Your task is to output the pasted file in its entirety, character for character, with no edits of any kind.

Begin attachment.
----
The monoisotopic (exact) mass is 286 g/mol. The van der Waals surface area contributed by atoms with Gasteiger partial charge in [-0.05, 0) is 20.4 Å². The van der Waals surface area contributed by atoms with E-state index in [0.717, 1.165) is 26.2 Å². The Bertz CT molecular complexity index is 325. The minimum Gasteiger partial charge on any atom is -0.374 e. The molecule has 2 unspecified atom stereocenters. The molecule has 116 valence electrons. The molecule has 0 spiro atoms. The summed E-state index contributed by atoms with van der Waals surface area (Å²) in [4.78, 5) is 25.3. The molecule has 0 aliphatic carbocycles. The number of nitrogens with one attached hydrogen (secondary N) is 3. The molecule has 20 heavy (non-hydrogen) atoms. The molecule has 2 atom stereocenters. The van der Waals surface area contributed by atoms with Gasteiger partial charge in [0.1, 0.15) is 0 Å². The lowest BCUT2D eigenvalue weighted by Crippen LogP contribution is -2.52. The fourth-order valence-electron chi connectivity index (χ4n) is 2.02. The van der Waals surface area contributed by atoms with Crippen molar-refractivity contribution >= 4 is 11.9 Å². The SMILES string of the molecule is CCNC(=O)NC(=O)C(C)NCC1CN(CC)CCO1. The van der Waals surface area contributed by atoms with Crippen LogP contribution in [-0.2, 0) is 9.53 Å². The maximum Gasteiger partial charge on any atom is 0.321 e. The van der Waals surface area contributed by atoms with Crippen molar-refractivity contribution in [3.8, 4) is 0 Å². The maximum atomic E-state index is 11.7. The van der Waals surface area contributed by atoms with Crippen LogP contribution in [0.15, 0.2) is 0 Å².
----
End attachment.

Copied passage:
The monoisotopic (exact) mass is 286 g/mol. The van der Waals surface area contributed by atoms with Gasteiger partial charge in [-0.05, 0) is 20.4 Å². The van der Waals surface area contributed by atoms with E-state index in [0.717, 1.165) is 26.2 Å². The Bertz CT molecular complexity index is 325. The minimum Gasteiger partial charge on any atom is -0.374 e. The molecule has 2 unspecified atom stereocenters. The molecule has 116 valence electrons. The molecule has 0 spiro atoms. The summed E-state index contributed by atoms with van der Waals surface area (Å²) in [4.78, 5) is 25.3. The molecule has 0 aliphatic carbocycles. The number of nitrogens with one attached hydrogen (secondary N) is 3. The molecule has 20 heavy (non-hydrogen) atoms. The molecule has 2 atom stereocenters. The van der Waals surface area contributed by atoms with Gasteiger partial charge in [0.1, 0.15) is 0 Å². The lowest BCUT2D eigenvalue weighted by Crippen LogP contribution is -2.52. The fourth-order valence-electron chi connectivity index (χ4n) is 2.02. The van der Waals surface area contributed by atoms with Crippen molar-refractivity contribution >= 4 is 11.9 Å². The SMILES string of the molecule is CCNC(=O)NC(=O)C(C)NCC1CN(CC)CCO1. The van der Waals surface area contributed by atoms with Crippen LogP contribution in [-0.2, 0) is 9.53 Å². The maximum Gasteiger partial charge on any atom is 0.321 e. The van der Waals surface area contributed by atoms with Crippen molar-refractivity contribution in [3.8, 4) is 0 Å². The maximum atomic E-state index is 11.7. The van der Waals surface area contributed by atoms with Crippen LogP contribution in [0.15, 0.2) is 0 Å².